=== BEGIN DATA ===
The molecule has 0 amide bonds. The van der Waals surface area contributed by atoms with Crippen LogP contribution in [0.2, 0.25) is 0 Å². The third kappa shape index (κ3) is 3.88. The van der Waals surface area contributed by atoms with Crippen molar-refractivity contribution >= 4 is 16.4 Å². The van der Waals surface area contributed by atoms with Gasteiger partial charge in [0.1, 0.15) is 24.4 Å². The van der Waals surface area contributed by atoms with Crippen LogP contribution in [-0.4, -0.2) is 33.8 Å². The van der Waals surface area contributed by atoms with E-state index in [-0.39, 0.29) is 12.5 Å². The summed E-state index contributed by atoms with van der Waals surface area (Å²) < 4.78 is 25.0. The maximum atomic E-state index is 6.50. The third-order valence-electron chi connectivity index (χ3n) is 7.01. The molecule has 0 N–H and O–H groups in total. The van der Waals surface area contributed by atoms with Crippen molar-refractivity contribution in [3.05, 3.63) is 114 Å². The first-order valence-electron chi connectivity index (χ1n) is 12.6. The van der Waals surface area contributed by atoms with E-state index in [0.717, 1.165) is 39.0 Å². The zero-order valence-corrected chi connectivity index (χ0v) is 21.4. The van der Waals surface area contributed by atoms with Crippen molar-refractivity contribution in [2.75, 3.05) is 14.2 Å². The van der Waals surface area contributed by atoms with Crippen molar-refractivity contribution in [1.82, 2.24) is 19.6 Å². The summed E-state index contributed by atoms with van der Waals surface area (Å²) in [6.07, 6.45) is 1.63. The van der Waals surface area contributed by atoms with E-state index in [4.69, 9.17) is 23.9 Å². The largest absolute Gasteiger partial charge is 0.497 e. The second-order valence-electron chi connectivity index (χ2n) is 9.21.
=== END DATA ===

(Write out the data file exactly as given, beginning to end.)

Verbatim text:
The molecule has 0 amide bonds. The van der Waals surface area contributed by atoms with Crippen LogP contribution in [0.2, 0.25) is 0 Å². The third kappa shape index (κ3) is 3.88. The van der Waals surface area contributed by atoms with Crippen molar-refractivity contribution >= 4 is 16.4 Å². The van der Waals surface area contributed by atoms with Gasteiger partial charge in [0.1, 0.15) is 24.4 Å². The van der Waals surface area contributed by atoms with Crippen LogP contribution in [-0.4, -0.2) is 33.8 Å². The van der Waals surface area contributed by atoms with E-state index in [-0.39, 0.29) is 12.5 Å². The summed E-state index contributed by atoms with van der Waals surface area (Å²) < 4.78 is 25.0. The maximum atomic E-state index is 6.50. The third-order valence-electron chi connectivity index (χ3n) is 7.01. The molecule has 0 N–H and O–H groups in total. The van der Waals surface area contributed by atoms with Crippen molar-refractivity contribution in [3.05, 3.63) is 114 Å². The first-order valence-electron chi connectivity index (χ1n) is 12.6. The van der Waals surface area contributed by atoms with E-state index in [0.717, 1.165) is 39.0 Å². The zero-order valence-corrected chi connectivity index (χ0v) is 21.4. The van der Waals surface area contributed by atoms with Crippen molar-refractivity contribution in [2.75, 3.05) is 14.2 Å². The van der Waals surface area contributed by atoms with Crippen molar-refractivity contribution in [1.82, 2.24) is 19.6 Å². The summed E-state index contributed by atoms with van der Waals surface area (Å²) in [6.07, 6.45) is 1.63. The van der Waals surface area contributed by atoms with E-state index in [4.69, 9.17) is 23.9 Å². The largest absolute Gasteiger partial charge is 0.497 e. The second-order valence-electron chi connectivity index (χ2n) is 9.21.